Such Populism could produce a fascinating reappraisal of British culture. But it doesn’t. It is true that avantgarde art replaced the “popular” art of Dickens, Tennyson, and Landseer. But why did the artists revolt against middle-class art? What were the processes which transformed Victorian workingclass culture to the mass culture of today? What changes took place in middlebrow culture? Even if Taylor were right in dismissing the art of the time as the plaything of coteries, he ought to account for such an astonishing decline. Art is often the one tangible memorial of a vanished age: since when can an historian neglect it even when it is debased? Again, he is severely critical of the universities—not without justice: but this was the heroic age of British physics and of remarkable triumphs in biology. He might of course argue that big science has as little effect in its discoveries upon “the people” as the most arid studies of philologists; but it is astonishing not even to mention the name of Alexander Fleming and the effect of antibiotics upon public health. There is practically no acknowledgement of technological advances in medicine, food production, synthetic fabrics, engine design, or a dozen other fields which affected the lives of vast numbers.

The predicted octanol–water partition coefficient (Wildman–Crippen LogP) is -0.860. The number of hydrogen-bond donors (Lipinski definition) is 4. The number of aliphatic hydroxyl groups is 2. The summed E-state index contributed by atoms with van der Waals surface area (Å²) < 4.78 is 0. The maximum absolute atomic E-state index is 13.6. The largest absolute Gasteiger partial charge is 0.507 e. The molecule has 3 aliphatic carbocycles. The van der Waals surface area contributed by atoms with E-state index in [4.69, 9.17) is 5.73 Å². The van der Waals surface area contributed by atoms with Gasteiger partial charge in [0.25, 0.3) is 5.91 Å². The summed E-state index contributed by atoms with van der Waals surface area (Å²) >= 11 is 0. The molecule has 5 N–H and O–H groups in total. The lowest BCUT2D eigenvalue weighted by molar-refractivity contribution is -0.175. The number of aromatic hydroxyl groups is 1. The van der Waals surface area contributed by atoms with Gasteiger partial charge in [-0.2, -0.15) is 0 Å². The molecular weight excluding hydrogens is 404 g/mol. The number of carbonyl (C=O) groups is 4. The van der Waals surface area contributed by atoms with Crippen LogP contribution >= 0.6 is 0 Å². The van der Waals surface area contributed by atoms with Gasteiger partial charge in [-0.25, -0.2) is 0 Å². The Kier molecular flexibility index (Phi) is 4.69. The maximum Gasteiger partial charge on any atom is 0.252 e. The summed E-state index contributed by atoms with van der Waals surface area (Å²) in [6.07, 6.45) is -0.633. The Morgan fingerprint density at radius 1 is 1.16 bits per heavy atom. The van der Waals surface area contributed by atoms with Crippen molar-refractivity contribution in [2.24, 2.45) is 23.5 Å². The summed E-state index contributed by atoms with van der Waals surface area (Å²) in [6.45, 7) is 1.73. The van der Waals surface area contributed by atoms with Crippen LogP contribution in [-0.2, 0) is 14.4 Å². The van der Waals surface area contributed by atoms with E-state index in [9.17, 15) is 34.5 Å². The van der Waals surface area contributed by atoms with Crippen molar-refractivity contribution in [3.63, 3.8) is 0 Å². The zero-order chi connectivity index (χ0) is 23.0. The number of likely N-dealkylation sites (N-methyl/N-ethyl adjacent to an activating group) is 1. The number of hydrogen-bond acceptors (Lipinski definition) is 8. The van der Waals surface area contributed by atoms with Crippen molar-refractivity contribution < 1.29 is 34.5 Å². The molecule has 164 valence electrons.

The name of one intellectual appears with some regularity in Taylor’s pages—that of Keynes. He is not unjust in his references to Keynes, but one reference betrays the weakness of his position. Keynes “misses the multiplier,” states the index, and the text refers to the fact that in the Twenties he had not yet worked out fully his analysis of the causes and cure for unemployment. The multiplier was in fact invented by Kahn in 1931. But why should it matter? According to Taylor’s premises Keynes’s abstruse theory could never have had any effect upon practical politics, and indeed it is odd that he doesn’t argue that the new mercantilism of our own times was the product of the managed economy of the second World War and not of the lucubrations of an intellectual. Perhaps it is asking too much of an historian who has read enormously on the political, military and diplomatic issues to have read the social and cultural sources as thoroughly; but his admirable critical bibliography contains many gaps in this field, partly because Taylor does not appear to have studied sufficiently the work of sociologists such as Glass, Titmuss, and Shils, who often produce more interesting work on this period than modern historians.